Price and Frequency Choice under Monopoly and Competition in Aviation Markets
Using data on 172 city-pair markets in eight European countries, we investigate the effect of the market structure on airlines choices of frequency and prices. Applying an address model, we show that equilibrium prices depend on passengers value of time, marginal flight costs and the aggregate number of flights. Furthermore, we show that under monopoly the equilibrium price is higher and the aggregate frequency is lower than under competition. The estimations show that market structure does not have any effect on Economy class ticket prices. However, market structure does have an effect on Business class ticket prices. The effects are in the expected direction: increased market concentration and decreased number of airlines results in increased ticket prices. Further, we find that applying the Herfindahl index as a measure of market concentration is restrictive and that the index instead should be decomposed. However, comparing the equilibrium price between monopoly and competitive routes we can reject the hypothesis of differences in equilibrium price. Regarding frequency choice, market structure again has a significant impact on the equilibrium prices, and the effects are as expected: decreased market concentration and an increased number of airlines results in increased aggregate frequencies. In the case of frequency we can reject the hypothesis that the aggregate frequency is the same under monopoly as it is under competition; the aggregate frequency under monopoly is found to be much lower.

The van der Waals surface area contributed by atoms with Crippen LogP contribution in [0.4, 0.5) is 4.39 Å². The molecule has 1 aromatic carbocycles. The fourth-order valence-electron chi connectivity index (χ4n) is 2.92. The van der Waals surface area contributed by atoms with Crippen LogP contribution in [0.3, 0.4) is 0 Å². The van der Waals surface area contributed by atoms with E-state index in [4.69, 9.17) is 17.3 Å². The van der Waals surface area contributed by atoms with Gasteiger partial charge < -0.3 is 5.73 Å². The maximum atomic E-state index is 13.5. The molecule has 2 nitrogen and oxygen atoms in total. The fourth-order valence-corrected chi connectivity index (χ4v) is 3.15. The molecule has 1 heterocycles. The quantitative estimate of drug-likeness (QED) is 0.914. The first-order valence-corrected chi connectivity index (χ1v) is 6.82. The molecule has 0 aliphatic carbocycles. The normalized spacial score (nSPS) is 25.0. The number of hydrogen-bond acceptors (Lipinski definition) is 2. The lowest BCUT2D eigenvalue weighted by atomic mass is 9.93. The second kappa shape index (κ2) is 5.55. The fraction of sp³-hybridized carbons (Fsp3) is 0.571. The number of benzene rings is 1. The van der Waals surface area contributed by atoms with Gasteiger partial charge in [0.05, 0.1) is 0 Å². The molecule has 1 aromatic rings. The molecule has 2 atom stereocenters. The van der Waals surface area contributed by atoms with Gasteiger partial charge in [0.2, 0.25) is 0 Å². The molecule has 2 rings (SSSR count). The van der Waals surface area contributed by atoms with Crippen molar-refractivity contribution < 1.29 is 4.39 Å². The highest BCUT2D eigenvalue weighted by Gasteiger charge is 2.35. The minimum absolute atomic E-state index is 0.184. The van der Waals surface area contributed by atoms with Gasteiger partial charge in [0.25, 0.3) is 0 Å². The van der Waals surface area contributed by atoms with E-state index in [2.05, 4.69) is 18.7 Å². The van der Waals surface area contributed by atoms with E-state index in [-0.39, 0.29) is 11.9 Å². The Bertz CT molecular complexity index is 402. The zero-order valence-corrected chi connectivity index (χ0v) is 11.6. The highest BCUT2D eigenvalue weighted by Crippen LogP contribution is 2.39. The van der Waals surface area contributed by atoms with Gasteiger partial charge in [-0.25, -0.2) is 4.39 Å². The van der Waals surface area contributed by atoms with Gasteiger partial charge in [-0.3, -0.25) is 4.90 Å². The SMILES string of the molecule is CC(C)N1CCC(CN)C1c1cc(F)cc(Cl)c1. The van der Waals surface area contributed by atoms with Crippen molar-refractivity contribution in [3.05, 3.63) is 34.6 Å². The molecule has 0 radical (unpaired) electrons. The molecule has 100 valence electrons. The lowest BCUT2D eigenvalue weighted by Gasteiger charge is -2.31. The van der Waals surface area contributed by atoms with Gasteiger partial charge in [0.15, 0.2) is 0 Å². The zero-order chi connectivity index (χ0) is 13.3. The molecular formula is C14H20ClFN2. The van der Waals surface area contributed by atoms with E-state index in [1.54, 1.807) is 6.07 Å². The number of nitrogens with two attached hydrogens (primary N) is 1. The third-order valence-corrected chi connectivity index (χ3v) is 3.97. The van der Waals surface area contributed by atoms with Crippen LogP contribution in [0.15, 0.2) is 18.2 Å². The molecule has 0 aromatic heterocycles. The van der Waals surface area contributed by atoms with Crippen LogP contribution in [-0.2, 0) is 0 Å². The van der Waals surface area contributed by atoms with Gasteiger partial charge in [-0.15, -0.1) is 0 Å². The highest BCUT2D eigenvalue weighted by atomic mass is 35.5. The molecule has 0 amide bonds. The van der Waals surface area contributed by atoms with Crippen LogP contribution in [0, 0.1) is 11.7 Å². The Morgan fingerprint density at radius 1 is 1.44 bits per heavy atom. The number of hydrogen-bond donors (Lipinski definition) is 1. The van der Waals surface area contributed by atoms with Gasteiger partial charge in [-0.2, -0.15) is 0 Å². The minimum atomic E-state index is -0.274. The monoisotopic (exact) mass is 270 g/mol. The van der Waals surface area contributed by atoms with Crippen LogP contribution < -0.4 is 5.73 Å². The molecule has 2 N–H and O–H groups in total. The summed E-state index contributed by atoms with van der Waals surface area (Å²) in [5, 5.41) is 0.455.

|Date of creation:||07 Jun 2002|
|Publication status:||Published in Review of Industrial Organization, 2004, pages 37-49.|
|Contact details of provider:|| Postal: Department of Economics, School of Business, Economics and Law, University of Gothenburg, Box 640, SE 405 30 GÖTEBORG, Sweden|
Phone: 031-773 10 00
Web page: http://www.handels.gu.se/econ/
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